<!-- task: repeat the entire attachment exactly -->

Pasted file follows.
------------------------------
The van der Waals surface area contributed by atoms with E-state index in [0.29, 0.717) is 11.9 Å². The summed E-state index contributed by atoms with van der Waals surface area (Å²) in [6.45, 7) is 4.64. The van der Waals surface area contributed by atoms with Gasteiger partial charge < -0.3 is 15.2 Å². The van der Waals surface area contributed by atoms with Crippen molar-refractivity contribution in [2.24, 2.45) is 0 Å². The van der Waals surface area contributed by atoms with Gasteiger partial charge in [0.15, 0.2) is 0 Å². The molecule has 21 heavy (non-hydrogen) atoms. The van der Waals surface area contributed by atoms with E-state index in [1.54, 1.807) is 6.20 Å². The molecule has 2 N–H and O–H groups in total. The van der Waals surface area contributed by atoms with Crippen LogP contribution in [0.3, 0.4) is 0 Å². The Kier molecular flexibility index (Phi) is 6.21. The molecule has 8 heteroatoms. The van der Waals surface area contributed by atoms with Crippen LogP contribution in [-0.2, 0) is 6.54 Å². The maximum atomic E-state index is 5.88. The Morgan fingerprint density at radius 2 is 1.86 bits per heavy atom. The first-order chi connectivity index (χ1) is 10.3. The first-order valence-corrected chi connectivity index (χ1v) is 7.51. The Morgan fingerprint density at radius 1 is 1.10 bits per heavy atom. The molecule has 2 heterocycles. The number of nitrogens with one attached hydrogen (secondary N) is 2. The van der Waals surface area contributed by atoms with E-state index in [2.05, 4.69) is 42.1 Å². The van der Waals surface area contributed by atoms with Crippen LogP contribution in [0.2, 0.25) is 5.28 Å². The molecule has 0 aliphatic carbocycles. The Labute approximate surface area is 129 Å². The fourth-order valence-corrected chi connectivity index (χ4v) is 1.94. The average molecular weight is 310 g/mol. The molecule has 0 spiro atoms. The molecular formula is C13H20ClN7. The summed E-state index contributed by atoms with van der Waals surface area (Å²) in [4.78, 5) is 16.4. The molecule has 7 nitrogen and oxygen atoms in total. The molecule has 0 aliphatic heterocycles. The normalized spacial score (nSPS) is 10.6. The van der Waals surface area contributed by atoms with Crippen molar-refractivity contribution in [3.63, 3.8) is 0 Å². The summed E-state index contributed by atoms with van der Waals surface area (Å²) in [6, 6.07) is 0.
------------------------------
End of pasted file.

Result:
The van der Waals surface area contributed by atoms with E-state index in [0.29, 0.717) is 11.9 Å². The summed E-state index contributed by atoms with van der Waals surface area (Å²) in [6.45, 7) is 4.64. The van der Waals surface area contributed by atoms with Gasteiger partial charge < -0.3 is 15.2 Å². The van der Waals surface area contributed by atoms with Crippen molar-refractivity contribution in [2.24, 2.45) is 0 Å². The van der Waals surface area contributed by atoms with Gasteiger partial charge in [0.15, 0.2) is 0 Å². The molecule has 21 heavy (non-hydrogen) atoms. The van der Waals surface area contributed by atoms with E-state index in [1.54, 1.807) is 6.20 Å². The molecule has 2 N–H and O–H groups in total. The van der Waals surface area contributed by atoms with Crippen LogP contribution in [0.3, 0.4) is 0 Å². The Kier molecular flexibility index (Phi) is 6.21. The molecule has 8 heteroatoms. The van der Waals surface area contributed by atoms with Crippen LogP contribution in [-0.2, 0) is 6.54 Å². The maximum atomic E-state index is 5.88. The Morgan fingerprint density at radius 2 is 1.86 bits per heavy atom. The first-order chi connectivity index (χ1) is 10.3. The first-order valence-corrected chi connectivity index (χ1v) is 7.51. The Morgan fingerprint density at radius 1 is 1.10 bits per heavy atom. The molecule has 2 heterocycles. The number of nitrogens with one attached hydrogen (secondary N) is 2. The van der Waals surface area contributed by atoms with E-state index in [2.05, 4.69) is 42.1 Å². The van der Waals surface area contributed by atoms with Crippen LogP contribution in [0.2, 0.25) is 5.28 Å². The molecule has 0 aliphatic carbocycles. The Labute approximate surface area is 129 Å². The fourth-order valence-corrected chi connectivity index (χ4v) is 1.94. The average molecular weight is 310 g/mol. The molecule has 0 spiro atoms. The molecular formula is C13H20ClN7. The summed E-state index contributed by atoms with van der Waals surface area (Å²) in [4.78, 5) is 16.4. The molecule has 7 nitrogen and oxygen atoms in total. The molecule has 0 aliphatic heterocycles. The normalized spacial score (nSPS) is 10.6. The van der Waals surface area contributed by atoms with Crippen molar-refractivity contribution in [3.63, 3.8) is 0 Å². The summed E-state index contributed by atoms with van der Waals surface area (Å²) in [6, 6.07) is 0.